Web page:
- Eastsound Sewer and Water District in San Juan County will receive a $1.77 million grant, a $3.47 million low interest rate loan, and a $200,000 forgivable loan to upgrade its existing wastewater treatment plant to address aging equipment, future flows and loading capacity, and discharge permit requirements. The funding is for Phase 2 of the project. Ecology provided funding for Phase 1.
- City of Brewster in Okanogan County will receive of $1.1 million in low interest loan and $870,000 in forgivable loan for repair and replacement of aging and undersized sewer collection system and treatment plant components that are past their useful life and causing maintenance and water quality problems.
Forty-six projects will receive a total of $12.2 million in grants to address nonpoint pollution, including that from onsite sewage systems. Nonpoint pollution has a significant impact on water quality; it comes from diffuse sources instead of an identifiable pipe. The two highest ranked nonpoint projects are:
- The Spokane Tribe of Indians will receive a $193,401 grant to implement maintenance, riparian restoration, and livestock best management practices to address high priority water quality issues at sites in the Colville, Little Spokane, and Hangman watersheds. These projects will help implement the 2018 Settlement Agreement between Ecology and the Spokane Riverkeeper.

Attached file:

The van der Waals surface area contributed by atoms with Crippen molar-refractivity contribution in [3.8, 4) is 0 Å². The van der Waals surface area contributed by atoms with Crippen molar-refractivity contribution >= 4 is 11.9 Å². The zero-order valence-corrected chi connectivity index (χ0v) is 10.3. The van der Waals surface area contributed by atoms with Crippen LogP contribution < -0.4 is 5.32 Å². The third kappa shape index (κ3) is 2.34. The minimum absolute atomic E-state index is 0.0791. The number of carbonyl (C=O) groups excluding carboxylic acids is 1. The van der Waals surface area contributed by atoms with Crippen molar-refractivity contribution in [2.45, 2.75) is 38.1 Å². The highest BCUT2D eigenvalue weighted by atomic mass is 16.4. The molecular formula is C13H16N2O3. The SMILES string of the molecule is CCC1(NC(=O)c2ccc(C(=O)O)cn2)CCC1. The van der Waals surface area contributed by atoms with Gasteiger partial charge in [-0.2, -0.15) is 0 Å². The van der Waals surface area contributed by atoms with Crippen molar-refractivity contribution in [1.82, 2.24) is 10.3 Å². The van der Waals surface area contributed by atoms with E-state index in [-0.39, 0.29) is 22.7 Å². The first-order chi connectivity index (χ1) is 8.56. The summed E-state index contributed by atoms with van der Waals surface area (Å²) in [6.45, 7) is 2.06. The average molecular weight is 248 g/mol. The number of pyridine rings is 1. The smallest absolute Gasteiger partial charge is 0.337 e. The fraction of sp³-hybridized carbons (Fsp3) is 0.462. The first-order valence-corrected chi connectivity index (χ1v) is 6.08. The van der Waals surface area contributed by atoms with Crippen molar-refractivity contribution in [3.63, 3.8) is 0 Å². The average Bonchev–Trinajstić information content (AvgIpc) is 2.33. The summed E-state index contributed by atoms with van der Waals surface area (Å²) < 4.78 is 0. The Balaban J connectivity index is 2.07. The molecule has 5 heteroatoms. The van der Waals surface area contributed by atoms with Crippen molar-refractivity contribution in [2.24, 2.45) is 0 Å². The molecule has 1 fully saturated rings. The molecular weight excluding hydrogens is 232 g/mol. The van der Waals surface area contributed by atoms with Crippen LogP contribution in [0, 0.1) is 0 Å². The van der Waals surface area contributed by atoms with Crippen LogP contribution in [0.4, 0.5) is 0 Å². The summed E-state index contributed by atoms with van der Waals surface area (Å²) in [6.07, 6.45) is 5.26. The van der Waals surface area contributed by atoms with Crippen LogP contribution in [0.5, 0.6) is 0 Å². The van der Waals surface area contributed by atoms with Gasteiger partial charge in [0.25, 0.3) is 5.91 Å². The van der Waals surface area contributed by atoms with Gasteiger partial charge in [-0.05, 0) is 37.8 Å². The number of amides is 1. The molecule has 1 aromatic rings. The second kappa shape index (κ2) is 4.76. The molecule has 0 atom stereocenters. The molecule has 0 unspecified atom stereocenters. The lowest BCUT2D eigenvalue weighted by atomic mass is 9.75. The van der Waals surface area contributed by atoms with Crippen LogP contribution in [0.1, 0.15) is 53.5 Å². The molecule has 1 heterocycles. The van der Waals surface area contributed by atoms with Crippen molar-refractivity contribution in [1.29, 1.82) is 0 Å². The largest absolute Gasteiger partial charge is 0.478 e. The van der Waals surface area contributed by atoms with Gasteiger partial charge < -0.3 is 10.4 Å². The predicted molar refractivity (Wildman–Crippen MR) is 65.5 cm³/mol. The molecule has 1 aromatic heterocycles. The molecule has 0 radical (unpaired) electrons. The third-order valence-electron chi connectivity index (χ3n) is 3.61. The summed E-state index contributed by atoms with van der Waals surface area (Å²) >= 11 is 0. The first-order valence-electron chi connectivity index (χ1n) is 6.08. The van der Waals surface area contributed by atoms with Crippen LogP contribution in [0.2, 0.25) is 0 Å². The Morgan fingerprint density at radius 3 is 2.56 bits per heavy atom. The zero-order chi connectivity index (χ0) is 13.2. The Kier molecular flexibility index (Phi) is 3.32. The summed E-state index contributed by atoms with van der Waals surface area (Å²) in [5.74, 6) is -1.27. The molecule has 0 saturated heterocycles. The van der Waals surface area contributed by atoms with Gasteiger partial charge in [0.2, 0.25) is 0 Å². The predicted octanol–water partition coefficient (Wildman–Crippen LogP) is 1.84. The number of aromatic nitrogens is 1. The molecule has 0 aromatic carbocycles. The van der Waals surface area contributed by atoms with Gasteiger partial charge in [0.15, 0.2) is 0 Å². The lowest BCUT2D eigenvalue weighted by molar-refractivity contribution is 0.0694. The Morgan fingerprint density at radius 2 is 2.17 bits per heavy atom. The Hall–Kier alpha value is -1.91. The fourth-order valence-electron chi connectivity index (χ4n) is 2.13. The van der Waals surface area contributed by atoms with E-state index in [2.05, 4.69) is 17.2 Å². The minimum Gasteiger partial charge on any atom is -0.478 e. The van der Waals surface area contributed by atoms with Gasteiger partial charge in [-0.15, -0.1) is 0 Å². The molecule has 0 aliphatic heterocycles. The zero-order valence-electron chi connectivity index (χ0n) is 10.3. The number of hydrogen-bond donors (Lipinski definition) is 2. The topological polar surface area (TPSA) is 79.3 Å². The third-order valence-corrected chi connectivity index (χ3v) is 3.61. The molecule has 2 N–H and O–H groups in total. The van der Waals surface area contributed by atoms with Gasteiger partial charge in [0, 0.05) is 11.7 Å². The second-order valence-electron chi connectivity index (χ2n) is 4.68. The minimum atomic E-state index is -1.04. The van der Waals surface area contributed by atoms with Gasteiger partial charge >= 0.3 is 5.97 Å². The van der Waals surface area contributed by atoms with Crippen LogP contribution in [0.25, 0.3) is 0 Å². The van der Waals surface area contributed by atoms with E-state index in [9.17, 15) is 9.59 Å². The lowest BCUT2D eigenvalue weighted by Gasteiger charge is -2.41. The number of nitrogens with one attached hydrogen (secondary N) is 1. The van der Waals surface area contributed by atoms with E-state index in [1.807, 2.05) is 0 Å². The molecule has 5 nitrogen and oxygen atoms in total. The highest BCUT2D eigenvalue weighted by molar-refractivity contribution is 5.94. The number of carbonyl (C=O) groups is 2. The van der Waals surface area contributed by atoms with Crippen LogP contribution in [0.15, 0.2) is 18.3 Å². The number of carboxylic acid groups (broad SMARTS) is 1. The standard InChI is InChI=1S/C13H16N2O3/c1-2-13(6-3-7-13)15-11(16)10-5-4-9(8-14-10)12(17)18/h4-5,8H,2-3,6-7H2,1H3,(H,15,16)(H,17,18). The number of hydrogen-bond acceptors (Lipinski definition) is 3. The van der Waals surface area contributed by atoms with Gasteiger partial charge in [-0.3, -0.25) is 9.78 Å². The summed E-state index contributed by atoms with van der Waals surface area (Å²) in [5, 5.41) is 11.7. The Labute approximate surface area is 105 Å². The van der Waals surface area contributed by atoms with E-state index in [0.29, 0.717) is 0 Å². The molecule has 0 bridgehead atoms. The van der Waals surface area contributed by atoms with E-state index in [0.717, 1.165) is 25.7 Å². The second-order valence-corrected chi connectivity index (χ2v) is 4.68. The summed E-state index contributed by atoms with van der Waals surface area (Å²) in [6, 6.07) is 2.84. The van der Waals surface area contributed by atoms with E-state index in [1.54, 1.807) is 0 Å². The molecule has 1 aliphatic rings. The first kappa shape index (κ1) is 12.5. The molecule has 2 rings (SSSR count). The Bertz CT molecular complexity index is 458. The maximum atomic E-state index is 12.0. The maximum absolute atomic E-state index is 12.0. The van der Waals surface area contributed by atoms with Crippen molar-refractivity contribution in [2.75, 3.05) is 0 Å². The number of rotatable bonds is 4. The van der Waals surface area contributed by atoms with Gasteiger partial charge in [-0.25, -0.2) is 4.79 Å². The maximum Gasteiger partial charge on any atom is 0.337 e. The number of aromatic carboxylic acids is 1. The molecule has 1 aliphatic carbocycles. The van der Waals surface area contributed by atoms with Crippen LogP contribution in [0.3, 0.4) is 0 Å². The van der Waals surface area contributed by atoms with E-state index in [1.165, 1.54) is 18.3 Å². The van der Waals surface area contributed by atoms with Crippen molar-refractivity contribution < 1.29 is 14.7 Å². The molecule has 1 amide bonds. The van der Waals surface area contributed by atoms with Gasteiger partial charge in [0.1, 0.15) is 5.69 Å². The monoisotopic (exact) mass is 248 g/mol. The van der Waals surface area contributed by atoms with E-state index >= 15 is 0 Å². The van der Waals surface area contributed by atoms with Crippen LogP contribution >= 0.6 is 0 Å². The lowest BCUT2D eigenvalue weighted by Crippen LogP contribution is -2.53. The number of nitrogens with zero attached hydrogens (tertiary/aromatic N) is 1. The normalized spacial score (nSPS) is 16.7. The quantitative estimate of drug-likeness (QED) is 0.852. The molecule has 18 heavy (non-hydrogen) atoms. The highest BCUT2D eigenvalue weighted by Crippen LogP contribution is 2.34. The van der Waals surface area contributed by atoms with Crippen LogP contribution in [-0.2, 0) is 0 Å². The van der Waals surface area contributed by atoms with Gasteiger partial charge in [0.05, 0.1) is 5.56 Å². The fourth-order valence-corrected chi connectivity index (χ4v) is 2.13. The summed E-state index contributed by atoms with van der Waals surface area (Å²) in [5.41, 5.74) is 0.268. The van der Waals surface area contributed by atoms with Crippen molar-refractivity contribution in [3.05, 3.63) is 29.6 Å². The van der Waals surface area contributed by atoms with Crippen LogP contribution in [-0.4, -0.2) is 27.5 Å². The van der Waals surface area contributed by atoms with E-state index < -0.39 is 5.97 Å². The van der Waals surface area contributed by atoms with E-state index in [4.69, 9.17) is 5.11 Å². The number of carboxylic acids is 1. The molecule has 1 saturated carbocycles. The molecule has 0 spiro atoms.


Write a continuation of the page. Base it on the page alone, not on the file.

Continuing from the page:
- King County will receive a $135,300 grant to revegetate 8.5 acres of riparian shoreline along the Green/Duwamish River at Horsehead Bend Natural Area to address high summer water temperatures and to improve fish and wildlife habitat. This project site was identified as having a critical need for tree shade in the Muckleshoot Indian Tribe’s riparian sun/shade maps. Planting this site will help implement recommendations from Ecology’s 2011 Green River Temperature Total Maximum Daily Load Report.
Forty-seven communities and port districts will split $34 million in grants, low interest loans, and forgivable loans to implement projects to manage and reduce stormwater pollution. The two highest ranked stormwater projects are:
- Tukwila in King County will receive a $1.18 million grant to improve water quality in the Green-Duwamish River through the installation of conveyance and stormwater treatment facilities for two outfalls along Interurban Avenue South and Tukwila International Boulevard at Riverton Creek. The project will provide enhanced water quality treatment for total suspended solids and metal pollutants for approximately 3.1 acres of roadway runoff from two arterial roadways. The project is included in the city’s 2013 Surface Water Comprehensive Plan.
- Asotin County is awarded a $824,500 grant to improve water quality in the Snake River through the construction of water quality facilities at the Ridges subdivision in the urbanized area of Asotin County. The project will provide treatment for total suspended solids (TSS), oil (total petroleum hydrocarbons), dissolved copper, and dissolved zinc in addition to reducing flows to Snake River by increasing stormwater infiltration.
If you have questions, please contact Eliza Keeley-Arnold at firstname.lastname@example.org or 360-407-6510.
For more information, including access to an interactive map of funded projects and access to the draft list please visit the Water Quality Combined Funding Program Funding Cycles webpage.